Women’s History Month. Wow. How’s that for a heavy load of words? I’ve been asked (directly or indirectly) several times already what woman from history has most influenced my life. Now that’s a question that requires a lot of thought. I’m not sure I’ve got time for that kind of thought. I’ve got too many dishes to do.
But I’ve tried. The thoughts go like this.
American woman? I’m first generation American, do American women from history influence my life? Lithuanian women? Russian women? Don’t know any of them. Mormon woman? I’ve been a Mormon since my parents converted, but don’t know if I’ve actually been influenced by any pioneers. So, no pilgrims, no pioneers, no Americans, no foreigners. Who exactly do I know??
OK, so I know that my life is externally influenced by a lot of amazing women, both for good and for ill. Everything from suffrage to radiation treatment can be attributed to the incredible accomplishments of women. But it’s just so…broad. I can’t distill an entire gender’s accomplishments and foment them into something I can claim as a part of my own. Women are as diverse and fragmented as, well, men. It feels too much like saying, “Let’s celebrate human’s history month.”
I need a little specificity.
Women are remarkable beings. But so are men. And all of us can be mean, petty, catty, selfish, unruly, and divisive. While I might not celebrate the accomplishments of the Feminine Mystique, or the dogma of women’s ordination, I can certainly admire and respect the largely unknown women physicists who worked on the Manhattan Project, or the valor of conservationist Marjorie Harris Carr.
But doesn’t dividing us just continue to propagate our established political divisions? Just as incessantly talking about race ensures racisms continuation, incessantly separating us from our other half only serves to further the sexist argument. Maybe I’m wrong. I kind of hope I am. I hear so many women talk about the strength and power they feel from strong and powerful women in history. They speak in beautiful words. They articulate spectacular struggles and amazing achievements. I can certainly appreciate the power of these women’s stories. I just don’t know that their struggles give me strength. I see many strong and powerful stories about men throughout history, and they stand in equity to the women’s stories I hear. Sometimes can’t they just be stories? Do I have to continue to assign them to their proper place in the gender history of the world?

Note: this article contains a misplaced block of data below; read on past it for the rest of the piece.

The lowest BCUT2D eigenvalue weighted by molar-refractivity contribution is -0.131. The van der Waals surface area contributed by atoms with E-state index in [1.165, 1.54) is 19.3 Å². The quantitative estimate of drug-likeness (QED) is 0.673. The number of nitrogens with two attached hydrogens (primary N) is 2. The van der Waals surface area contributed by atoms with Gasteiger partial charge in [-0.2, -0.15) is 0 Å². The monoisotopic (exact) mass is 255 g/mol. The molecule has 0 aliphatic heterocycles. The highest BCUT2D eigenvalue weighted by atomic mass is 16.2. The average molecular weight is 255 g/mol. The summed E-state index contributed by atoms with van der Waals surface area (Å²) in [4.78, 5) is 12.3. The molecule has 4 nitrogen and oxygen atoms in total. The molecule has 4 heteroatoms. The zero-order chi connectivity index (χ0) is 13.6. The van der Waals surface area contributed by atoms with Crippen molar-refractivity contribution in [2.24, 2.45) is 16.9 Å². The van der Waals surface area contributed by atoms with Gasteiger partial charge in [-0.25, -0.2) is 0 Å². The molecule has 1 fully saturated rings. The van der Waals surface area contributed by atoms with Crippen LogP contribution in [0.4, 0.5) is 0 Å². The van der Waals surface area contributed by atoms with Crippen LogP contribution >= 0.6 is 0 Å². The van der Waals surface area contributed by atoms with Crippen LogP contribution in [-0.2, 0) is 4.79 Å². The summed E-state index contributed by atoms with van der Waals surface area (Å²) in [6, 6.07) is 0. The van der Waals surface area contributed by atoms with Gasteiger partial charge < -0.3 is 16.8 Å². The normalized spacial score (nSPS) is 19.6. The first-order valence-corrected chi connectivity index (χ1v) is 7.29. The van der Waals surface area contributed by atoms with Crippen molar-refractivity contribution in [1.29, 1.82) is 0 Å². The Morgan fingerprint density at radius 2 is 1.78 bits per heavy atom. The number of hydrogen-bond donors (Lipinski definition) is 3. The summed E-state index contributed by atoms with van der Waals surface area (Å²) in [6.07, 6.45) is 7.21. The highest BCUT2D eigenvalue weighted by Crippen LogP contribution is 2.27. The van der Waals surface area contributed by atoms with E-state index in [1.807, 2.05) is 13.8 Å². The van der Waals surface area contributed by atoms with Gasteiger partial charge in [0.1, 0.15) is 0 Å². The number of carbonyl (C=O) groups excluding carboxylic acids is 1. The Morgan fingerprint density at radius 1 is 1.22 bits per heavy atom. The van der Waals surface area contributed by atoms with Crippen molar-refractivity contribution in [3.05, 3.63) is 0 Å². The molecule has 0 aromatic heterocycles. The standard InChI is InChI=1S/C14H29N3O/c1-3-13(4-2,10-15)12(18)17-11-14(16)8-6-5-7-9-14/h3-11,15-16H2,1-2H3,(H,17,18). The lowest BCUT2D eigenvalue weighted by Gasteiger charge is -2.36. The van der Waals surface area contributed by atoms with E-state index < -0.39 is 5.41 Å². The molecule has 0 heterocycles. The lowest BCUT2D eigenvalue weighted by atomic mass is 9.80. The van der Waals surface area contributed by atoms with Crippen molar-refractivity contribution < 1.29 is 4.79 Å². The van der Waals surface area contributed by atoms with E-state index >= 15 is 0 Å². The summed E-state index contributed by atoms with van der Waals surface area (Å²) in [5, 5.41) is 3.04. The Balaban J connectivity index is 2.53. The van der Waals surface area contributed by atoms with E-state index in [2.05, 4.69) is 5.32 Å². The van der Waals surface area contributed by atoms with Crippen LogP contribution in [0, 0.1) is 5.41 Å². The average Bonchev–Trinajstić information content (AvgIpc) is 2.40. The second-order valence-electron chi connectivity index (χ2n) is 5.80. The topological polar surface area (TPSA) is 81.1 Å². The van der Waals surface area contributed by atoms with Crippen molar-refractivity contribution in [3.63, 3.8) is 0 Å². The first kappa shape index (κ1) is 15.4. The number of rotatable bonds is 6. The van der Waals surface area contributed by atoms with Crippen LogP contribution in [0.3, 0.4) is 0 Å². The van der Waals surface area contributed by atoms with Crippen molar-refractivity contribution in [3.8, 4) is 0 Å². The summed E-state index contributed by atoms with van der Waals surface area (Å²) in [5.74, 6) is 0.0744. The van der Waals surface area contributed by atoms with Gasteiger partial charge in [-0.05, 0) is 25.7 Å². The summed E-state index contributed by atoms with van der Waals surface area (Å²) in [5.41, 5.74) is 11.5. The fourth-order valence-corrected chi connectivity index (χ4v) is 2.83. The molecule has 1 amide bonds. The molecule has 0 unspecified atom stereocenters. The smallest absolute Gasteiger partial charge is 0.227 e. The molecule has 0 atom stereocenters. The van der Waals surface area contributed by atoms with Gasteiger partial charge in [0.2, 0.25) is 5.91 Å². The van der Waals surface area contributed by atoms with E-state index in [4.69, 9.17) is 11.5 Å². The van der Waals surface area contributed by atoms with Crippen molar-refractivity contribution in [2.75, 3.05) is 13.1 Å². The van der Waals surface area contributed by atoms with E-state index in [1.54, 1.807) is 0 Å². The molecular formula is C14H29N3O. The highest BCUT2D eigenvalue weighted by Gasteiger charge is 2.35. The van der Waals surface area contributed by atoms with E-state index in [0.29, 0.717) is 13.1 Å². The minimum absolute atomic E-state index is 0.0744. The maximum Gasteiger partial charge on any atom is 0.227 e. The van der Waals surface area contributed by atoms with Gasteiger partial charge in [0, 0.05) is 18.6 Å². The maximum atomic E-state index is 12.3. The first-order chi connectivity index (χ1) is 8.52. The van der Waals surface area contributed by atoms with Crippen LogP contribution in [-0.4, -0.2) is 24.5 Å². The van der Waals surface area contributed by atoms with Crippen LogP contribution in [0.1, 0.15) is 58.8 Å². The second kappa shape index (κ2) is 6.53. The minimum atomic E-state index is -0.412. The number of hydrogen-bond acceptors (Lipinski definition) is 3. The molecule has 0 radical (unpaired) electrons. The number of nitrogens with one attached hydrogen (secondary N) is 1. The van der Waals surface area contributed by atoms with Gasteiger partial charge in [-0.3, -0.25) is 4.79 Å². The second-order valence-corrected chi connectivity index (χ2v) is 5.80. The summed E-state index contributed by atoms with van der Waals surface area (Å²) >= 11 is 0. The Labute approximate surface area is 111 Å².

Perhaps that is the luxury of being alive in this post feminist-movement world. Joanne Alter (the first female elected to an office in Chicago. 1972.) said that younger women, “don’t understand, because they didn’t have to fight the battles we did.” She’s right. I have never felt the inferiority which so pervaded society even 30 years ago. I’ve never felt the need to define myself in terms of my “womanly” accomplishments. I have the power to have such audacity. For many of my assumptions, I owe a great deal to the sacrifice of women. But for all the struggle for women to come forward and stand next to men in the annuls of history, aren’t we asking those very women to once again separate themselves?
At the heart of this feeling I have is the conclusion that if women are to stand up together and chant, “Woman Power!”, we’re standing up together to implicitly suggest that we seek to behold our own majesty at the peril and languish of our counterparts. “Celebrating womanhood”, to me, suggests that we would subsequently mourn the other choice, as in we sure did get lucky on that one (those poor guys…).
And while I realize that men have enjoyed the spotlight in history for millennia, and women have so many times been overlooked or underestimated, I just don’t see this as the solution. It feels like a token achievement to suggest we need to be pandered to in order to be happy. Of course let women stand next to men in the annuls of history, but let’s focus on something we actually can control — our own histories.
So to celebrate Women’s History Month, I say honor greatness, wherever you find it. Create greatness whenever you find the chance. Foster greatness in those you have influence over.